And there it was, I could have CoolIris lanuch from a web page I created, and by connecting my web page to an external RSS file that specified the data about the slides, I could have my own stuff in the order I wanted.
It was a matter of making a folder of the images (I made mine 1000px wide/high JPEG or PNG images), another folder of thumbnails of the same, and another folder of video clips (must be flash videos- flv. For the video, I grabbed 1-2 minute snippets in an undisclosed manner form certain video sites (cough cough TOS), that I used as my displayed video.
So I made a Media RSS file I named show.rss following the sample on the CoolIris site -this has an example of an image slide and a video slide from my own presentation.
<rss version="2.0" xmlns:media="http://search.yahoo.com/mrss/" xmlns:atom="http://www.w3.org/2005/Atom"> <channel> <item> <title>I Observe</title> <media:description>and I may have more questions than answers</media:description> <link>http://www.flickr.com/photos/timberwolf/65066095/ <media:thumbnail url="pl_thumbs/observe.jpg"> <media:content url="pl_images/observe.jpg"> </media:content> <item> <title>Did You Know 2.0?</title> <media:description>video by Karl Fisch and Scott McLeod</media:description> <link>http://www.youtube.com/watch?v=pMcfrLYDm2U <media:thumbnail url="pl_thumbs/did-you-know.jpg"> <media:content type="video/x-flv" url="pl_video/did-you-know.flv"> </media:content> </media:thumbnail> </item> </media:thumbnail></item></channel></rss>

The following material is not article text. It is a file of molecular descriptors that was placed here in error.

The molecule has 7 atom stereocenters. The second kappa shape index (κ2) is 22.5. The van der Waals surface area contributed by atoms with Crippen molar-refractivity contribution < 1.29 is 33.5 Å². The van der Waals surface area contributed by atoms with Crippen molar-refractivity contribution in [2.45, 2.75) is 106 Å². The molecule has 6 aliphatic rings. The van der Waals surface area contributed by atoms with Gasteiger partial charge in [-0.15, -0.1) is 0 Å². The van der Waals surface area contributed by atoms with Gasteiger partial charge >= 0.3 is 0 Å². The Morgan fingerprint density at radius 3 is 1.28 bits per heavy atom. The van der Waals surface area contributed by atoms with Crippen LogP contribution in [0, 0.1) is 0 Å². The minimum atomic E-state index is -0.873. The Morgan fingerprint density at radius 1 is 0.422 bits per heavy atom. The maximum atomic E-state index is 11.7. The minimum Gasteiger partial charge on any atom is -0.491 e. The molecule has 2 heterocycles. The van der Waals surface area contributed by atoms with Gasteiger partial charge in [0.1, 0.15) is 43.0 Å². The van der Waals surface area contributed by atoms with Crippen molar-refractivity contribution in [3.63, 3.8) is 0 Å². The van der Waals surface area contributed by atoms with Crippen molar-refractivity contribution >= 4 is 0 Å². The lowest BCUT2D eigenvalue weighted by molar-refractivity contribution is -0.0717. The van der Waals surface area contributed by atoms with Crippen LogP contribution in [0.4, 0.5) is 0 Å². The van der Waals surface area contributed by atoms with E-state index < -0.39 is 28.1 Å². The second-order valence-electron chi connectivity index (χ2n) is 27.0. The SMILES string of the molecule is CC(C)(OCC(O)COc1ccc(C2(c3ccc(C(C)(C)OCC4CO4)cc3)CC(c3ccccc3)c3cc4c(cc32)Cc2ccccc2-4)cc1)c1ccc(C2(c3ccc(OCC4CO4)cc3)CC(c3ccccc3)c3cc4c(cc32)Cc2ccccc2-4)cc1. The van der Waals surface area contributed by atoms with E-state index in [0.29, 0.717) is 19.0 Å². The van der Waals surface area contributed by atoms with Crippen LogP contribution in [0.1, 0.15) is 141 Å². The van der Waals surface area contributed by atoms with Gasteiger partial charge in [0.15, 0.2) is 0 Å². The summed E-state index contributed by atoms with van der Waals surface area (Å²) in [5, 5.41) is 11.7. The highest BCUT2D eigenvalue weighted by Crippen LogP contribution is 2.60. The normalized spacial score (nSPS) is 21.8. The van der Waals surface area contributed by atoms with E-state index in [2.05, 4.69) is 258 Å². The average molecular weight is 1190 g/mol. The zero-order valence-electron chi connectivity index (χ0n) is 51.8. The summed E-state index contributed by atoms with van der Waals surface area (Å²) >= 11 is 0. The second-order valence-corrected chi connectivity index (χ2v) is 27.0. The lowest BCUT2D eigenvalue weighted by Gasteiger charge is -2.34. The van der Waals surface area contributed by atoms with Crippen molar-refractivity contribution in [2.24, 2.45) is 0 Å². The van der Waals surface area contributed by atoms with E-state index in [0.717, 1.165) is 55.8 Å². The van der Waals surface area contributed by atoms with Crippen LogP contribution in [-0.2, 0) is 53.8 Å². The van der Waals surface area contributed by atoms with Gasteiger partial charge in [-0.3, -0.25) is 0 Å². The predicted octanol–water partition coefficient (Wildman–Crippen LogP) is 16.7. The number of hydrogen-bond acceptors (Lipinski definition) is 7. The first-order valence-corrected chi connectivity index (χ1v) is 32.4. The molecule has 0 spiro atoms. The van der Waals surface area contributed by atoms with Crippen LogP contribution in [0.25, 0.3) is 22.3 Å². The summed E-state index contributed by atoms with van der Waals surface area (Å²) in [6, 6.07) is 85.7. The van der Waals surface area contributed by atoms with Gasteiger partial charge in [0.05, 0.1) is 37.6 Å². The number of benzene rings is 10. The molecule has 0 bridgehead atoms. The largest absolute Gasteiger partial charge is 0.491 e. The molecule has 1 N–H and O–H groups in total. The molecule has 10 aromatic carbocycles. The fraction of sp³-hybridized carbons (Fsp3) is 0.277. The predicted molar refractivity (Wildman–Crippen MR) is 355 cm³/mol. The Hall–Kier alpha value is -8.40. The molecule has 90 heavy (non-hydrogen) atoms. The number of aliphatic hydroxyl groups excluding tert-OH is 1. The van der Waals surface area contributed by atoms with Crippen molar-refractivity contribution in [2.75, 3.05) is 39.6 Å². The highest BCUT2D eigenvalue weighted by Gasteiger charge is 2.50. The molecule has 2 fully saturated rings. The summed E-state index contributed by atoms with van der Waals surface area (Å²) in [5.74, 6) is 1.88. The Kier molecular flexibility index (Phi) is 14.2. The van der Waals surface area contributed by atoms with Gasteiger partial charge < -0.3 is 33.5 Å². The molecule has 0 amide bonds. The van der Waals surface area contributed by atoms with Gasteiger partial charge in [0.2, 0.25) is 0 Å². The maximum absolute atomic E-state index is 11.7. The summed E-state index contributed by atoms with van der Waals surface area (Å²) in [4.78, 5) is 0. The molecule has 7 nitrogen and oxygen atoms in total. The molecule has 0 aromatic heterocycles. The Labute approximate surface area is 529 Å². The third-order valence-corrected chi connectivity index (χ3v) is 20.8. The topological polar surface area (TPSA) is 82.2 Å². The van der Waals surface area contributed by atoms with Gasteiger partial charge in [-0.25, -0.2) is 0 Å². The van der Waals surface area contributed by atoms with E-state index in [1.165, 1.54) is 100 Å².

What I really link is all e media URLs and links can be relative links (handy for moving sites around) or full URLs. Notes:
- title slide title: displayed in bold and hover over image
- media:description more like a caption added to bottom of image
- link URL or just local image link displayed when the Jump to Page button is clicked
- media:thumbnail location of thumbnail image
- media:content The link to the media shown for each- an image or FLV
And you can easily re-order your presentation by moving around the <item>…</item> blocks.